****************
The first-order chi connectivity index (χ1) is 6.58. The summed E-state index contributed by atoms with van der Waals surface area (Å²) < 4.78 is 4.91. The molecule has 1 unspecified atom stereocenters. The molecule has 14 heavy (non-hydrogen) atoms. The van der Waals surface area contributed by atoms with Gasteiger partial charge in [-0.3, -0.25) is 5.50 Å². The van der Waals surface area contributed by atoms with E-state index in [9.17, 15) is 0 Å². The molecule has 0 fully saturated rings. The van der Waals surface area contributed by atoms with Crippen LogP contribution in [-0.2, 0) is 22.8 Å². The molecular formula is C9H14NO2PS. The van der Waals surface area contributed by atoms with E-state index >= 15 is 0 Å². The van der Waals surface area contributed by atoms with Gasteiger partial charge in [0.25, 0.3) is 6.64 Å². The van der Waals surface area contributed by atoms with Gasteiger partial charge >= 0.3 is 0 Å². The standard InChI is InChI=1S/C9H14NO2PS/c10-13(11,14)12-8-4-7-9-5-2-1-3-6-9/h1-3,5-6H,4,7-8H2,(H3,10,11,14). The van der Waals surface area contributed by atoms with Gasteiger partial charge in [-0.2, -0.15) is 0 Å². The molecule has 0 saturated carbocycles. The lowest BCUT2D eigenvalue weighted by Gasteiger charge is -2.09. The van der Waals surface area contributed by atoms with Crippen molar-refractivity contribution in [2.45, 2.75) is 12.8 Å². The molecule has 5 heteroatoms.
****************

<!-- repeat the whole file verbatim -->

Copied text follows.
The first-order chi connectivity index (χ1) is 6.58. The summed E-state index contributed by atoms with van der Waals surface area (Å²) < 4.78 is 4.91. The molecule has 1 unspecified atom stereocenters. The molecule has 14 heavy (non-hydrogen) atoms. The van der Waals surface area contributed by atoms with Gasteiger partial charge in [-0.3, -0.25) is 5.50 Å². The van der Waals surface area contributed by atoms with E-state index in [9.17, 15) is 0 Å². The molecule has 0 fully saturated rings. The van der Waals surface area contributed by atoms with Crippen LogP contribution in [-0.2, 0) is 22.8 Å². The molecular formula is C9H14NO2PS. The van der Waals surface area contributed by atoms with E-state index >= 15 is 0 Å². The van der Waals surface area contributed by atoms with Gasteiger partial charge in [0.25, 0.3) is 6.64 Å². The van der Waals surface area contributed by atoms with Gasteiger partial charge >= 0.3 is 0 Å². The standard InChI is InChI=1S/C9H14NO2PS/c10-13(11,14)12-8-4-7-9-5-2-1-3-6-9/h1-3,5-6H,4,7-8H2,(H3,10,11,14). The van der Waals surface area contributed by atoms with Gasteiger partial charge in [-0.2, -0.15) is 0 Å². The molecule has 0 saturated carbocycles. The lowest BCUT2D eigenvalue weighted by Gasteiger charge is -2.09. The van der Waals surface area contributed by atoms with Crippen molar-refractivity contribution in [2.45, 2.75) is 12.8 Å². The molecule has 5 heteroatoms.